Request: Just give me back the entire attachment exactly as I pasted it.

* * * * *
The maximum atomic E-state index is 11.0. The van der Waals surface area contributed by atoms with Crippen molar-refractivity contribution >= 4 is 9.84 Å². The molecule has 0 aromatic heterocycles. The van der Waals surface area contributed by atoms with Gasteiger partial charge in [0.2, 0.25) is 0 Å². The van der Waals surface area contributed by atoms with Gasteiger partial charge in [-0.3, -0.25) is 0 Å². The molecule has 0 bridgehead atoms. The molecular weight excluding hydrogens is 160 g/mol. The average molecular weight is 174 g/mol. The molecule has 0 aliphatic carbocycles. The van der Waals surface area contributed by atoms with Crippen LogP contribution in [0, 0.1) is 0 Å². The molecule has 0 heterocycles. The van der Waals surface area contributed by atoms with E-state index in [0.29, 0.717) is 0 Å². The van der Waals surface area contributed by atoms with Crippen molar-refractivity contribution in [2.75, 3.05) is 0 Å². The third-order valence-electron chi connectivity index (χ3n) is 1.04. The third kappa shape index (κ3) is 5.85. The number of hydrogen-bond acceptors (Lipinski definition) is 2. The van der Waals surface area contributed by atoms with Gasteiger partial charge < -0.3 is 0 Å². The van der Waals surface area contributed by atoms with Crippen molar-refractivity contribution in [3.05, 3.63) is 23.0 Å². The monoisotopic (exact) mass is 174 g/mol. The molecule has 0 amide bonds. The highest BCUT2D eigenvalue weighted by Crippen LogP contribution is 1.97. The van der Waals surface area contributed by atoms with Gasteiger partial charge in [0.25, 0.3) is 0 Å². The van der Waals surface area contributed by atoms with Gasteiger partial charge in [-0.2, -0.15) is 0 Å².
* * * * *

The maximum atomic E-state index is 11.0. The van der Waals surface area contributed by atoms with Crippen molar-refractivity contribution >= 4 is 9.84 Å². The molecule has 0 aromatic heterocycles. The van der Waals surface area contributed by atoms with Gasteiger partial charge in [0.2, 0.25) is 0 Å². The van der Waals surface area contributed by atoms with Gasteiger partial charge in [-0.3, -0.25) is 0 Å². The molecule has 0 bridgehead atoms. The molecular weight excluding hydrogens is 160 g/mol. The average molecular weight is 174 g/mol. The molecule has 0 aliphatic carbocycles. The van der Waals surface area contributed by atoms with Crippen LogP contribution in [0, 0.1) is 0 Å². The molecule has 0 heterocycles. The van der Waals surface area contributed by atoms with E-state index in [0.29, 0.717) is 0 Å². The van der Waals surface area contributed by atoms with Crippen molar-refractivity contribution in [2.75, 3.05) is 0 Å². The third-order valence-electron chi connectivity index (χ3n) is 1.04. The third kappa shape index (κ3) is 5.85. The number of hydrogen-bond acceptors (Lipinski definition) is 2. The van der Waals surface area contributed by atoms with Gasteiger partial charge < -0.3 is 0 Å². The van der Waals surface area contributed by atoms with Crippen molar-refractivity contribution in [3.05, 3.63) is 23.0 Å². The monoisotopic (exact) mass is 174 g/mol. The molecule has 0 amide bonds. The highest BCUT2D eigenvalue weighted by Crippen LogP contribution is 1.97. The van der Waals surface area contributed by atoms with Gasteiger partial charge in [0.25, 0.3) is 0 Å². The van der Waals surface area contributed by atoms with Gasteiger partial charge in [-0.2, -0.15) is 0 Å².